In the land of the Tiger Economy, South Korea’s commitment to economic growth for over 30 years has been clear. Some of the biggest names in technology and automotive industry in the world have thrived in South Korea and it’s clear that there’s a strong commitment to continuing that progress and growth in the future. While times have changed in the world economy, with production of most physical goods being exported largely to places like China, South Korea’s continued growth has been shaped by their attempt to have world-wide cultural influence through industries like K-pop and K-drama entertainment. However profits are hard fought for and hard to keep, especially in the age of the internet. What could potentially spur an additional growth spurt, if done right, is innovative blockchain technology ideas born and developed in South Korea.
South Korea may not have as loud or robust a startup culture that countries like those in Europe, or the U.S.A. and Canada have, where there are huge tech incubators, accelerators and communities built around VC firms looking to get their hands on the next big thing. However, considering that such a massive amount of South Korea’s GDP is controlled by just a few companies, it’s not surprising that so much private enterprise effort has been put into developing blockchain technology through those channels. However, that’s not to say that the smaller and scrappier teams aren’t working hard to grow and get noticed. As the debate over private vs. public blockchains evolves, the power of developing the next big application of that technology may shift away from the mega-corporations to the startups and maybe Korea’s startup scene is suited quite well for that opportunity.
So who else is looking into blockchain technology currently? Despite what is admitted publicly, pretty much everyone in finance and beyond is toiling away to discover how they can be a first-mover. Some experts have predicted that capitalization surrounding blockchain-related industry could be around $1 Trillion by as early as 2019. If any executives at giant South Korean companies like Samsung or Hyundai were to give even the slightest credence to these predictions, they’d at least be prudent to form some sort of internal “task force” to sort the wheat from the chaff as far as what’s applicable to their interests and what isn’t. Then again, it’s not entirely clear whether or not both aforementioned companies aren’t already deeply invested in seeking out their own private blockchain innovations.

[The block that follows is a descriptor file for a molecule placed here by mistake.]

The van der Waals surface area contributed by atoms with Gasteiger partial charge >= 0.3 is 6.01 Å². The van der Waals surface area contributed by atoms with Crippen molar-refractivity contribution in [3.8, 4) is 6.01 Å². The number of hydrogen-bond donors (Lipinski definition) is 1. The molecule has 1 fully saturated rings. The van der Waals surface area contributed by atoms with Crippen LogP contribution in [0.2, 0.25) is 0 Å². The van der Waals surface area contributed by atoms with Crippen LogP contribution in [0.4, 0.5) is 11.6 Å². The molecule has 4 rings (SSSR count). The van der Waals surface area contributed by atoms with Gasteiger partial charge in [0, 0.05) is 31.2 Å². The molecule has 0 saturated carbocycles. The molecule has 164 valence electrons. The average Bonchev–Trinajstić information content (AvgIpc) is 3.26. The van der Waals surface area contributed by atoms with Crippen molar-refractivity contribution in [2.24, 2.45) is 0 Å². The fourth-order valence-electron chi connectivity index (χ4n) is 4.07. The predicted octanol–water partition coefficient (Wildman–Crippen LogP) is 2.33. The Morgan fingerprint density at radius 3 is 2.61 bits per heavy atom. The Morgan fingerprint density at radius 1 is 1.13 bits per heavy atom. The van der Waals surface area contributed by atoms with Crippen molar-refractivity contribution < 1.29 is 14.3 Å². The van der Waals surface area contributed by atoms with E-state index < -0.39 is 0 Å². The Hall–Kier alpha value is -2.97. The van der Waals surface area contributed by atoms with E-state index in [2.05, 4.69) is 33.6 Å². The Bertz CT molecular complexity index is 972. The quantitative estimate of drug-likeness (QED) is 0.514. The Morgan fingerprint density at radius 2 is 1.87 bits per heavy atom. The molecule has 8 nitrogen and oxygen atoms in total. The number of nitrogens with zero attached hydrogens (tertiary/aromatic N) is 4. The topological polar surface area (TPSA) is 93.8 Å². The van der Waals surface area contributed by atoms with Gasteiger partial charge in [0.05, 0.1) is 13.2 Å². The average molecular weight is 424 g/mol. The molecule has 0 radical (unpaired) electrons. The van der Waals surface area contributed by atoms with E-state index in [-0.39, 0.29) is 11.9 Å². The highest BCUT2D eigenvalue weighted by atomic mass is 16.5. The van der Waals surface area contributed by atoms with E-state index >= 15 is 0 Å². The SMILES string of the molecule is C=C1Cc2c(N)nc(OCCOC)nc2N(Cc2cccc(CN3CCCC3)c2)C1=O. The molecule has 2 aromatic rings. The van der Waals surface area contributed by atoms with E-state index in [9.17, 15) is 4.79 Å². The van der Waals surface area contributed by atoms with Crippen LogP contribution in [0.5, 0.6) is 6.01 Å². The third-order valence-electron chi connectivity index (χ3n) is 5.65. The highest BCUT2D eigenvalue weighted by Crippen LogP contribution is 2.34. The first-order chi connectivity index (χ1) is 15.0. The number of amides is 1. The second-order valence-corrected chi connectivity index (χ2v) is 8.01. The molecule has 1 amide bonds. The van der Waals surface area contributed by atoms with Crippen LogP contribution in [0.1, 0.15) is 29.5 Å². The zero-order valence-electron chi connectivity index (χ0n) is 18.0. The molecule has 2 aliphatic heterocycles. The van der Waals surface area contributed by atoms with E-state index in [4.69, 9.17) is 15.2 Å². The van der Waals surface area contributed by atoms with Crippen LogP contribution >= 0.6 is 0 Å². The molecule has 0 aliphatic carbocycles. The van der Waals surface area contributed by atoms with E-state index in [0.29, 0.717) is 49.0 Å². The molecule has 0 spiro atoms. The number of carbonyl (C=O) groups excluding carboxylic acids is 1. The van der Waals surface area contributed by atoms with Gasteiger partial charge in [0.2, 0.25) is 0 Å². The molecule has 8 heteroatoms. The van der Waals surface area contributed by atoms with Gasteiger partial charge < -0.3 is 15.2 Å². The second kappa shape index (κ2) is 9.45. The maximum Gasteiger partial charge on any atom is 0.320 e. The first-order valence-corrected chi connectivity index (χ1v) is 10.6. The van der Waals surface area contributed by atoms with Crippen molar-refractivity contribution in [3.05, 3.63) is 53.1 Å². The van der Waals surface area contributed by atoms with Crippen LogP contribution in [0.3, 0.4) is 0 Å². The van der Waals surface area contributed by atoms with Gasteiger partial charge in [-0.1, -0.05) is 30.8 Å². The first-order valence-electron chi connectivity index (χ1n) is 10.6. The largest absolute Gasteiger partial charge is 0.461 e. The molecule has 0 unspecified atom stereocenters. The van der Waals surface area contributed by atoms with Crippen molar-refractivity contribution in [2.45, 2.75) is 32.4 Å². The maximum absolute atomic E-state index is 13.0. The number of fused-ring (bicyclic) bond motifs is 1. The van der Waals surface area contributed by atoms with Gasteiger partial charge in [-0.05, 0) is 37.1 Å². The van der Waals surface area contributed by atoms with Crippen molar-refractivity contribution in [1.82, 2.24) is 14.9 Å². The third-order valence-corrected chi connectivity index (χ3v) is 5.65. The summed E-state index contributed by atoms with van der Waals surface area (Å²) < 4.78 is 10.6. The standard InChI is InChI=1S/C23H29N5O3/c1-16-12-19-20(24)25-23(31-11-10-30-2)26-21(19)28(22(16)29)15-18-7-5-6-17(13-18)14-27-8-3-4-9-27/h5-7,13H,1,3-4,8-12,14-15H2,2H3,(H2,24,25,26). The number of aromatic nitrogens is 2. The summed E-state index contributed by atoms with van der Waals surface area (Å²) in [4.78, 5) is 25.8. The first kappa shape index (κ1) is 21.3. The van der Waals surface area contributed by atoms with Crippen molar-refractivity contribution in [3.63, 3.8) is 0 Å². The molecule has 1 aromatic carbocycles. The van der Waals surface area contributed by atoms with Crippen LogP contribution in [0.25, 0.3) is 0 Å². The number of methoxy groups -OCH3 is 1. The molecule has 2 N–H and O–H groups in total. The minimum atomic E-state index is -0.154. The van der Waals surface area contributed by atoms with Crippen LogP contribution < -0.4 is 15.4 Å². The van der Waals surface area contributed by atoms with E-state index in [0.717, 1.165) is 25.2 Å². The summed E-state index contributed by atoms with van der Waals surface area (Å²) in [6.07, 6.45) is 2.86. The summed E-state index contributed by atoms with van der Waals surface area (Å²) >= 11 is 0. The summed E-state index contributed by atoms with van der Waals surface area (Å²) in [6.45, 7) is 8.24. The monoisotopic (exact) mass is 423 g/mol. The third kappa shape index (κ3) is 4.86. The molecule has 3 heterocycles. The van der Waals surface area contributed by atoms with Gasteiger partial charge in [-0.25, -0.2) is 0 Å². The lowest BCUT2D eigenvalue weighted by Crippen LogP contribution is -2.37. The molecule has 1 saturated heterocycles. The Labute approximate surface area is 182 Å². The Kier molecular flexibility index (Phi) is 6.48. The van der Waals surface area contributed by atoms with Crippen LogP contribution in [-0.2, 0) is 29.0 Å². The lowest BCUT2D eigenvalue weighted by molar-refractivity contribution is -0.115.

Not all development in the blockchain space is being taken from a top down perspective. A local incubator space in Seoul called the Bitcoin Center Korea offers work spaces, networking events, and workshops and has generally been a champion of all things Bitcoin and blockchain related from a startup level. General Manager of the Bitcoin Center Korea John Saeyong Ra has brought a dynamic events calendar together to build a strong community around Bitcoin and the blockchain and hosts some interesting up and coming startups in the space as well.
John Saeyong Ra told BTCManager, “Bitcoin Center Korea is basically a hub for all these companies and organizations and functions as a think tank from time to time in order to create better ecosystem.”
If you do a quick search in Google for how the biggest companies in South Korea are becoming involved with blockchain technology, you’ll find primarily that entities like the Korean Securities Exchange (KRX) and large Korean Banks like Kookmin Bank are publicly stating that they’d like to explore using blockchain technology. However, you’d be forgiven for scratching your head and asking yourself, “that’s it?” Don’t be too surprised as much of the news can likely be found on the South Korean search engine that’s widely used domestically, Naver.com. It’s possible that Korean companies don’t focus on international press coverage as much as Western companies do, however given the technological power that Korea has in many aspects of its everyday society, it’s worth digging a little deeper to see what Korean companies are accomplishing in the blockchain technology space.
Even if some of the biggest companies in South Korea may be very cloak-and-dagger about their approach toward blockchain technology, the startup scene is still thriving, growing and continuing to evolve. LG CNS is actually developing a startup called Blocko, which offers a product called Coinstack, a blockchain-as-a-service software. Shinhan Bank has a financial tech incubator called The Futures Lab which also supports several blockchain startups. Also, from a governmental perspective, the Chairman of the Financial Services Commission Yim Jong-yong has shown support for blockchain and Bitcoin startup culture in the last year.
Regardless of national and international publicity on blockchain technology and what bankers and government officials are saying about it, it’s clear that the cat is out of the bag as far as blockchain technology goes. The culture and economy behind what blockchain exists as, which is Bitcoin, is thriving as well, with some struggles along the road to becoming wide-spread. However, for every financial executive that writes of Bitcoin as a joke or failure, they’re often saying within the next breath that blockchain technology is at least something that they’re taking seriously and plan to look into so as not not be left behind in case of a massive sweeping technological revolution. It will be exciting to see how Korea’s private and publicized efforts with developing blockchain technology contribute to the movement as a whole.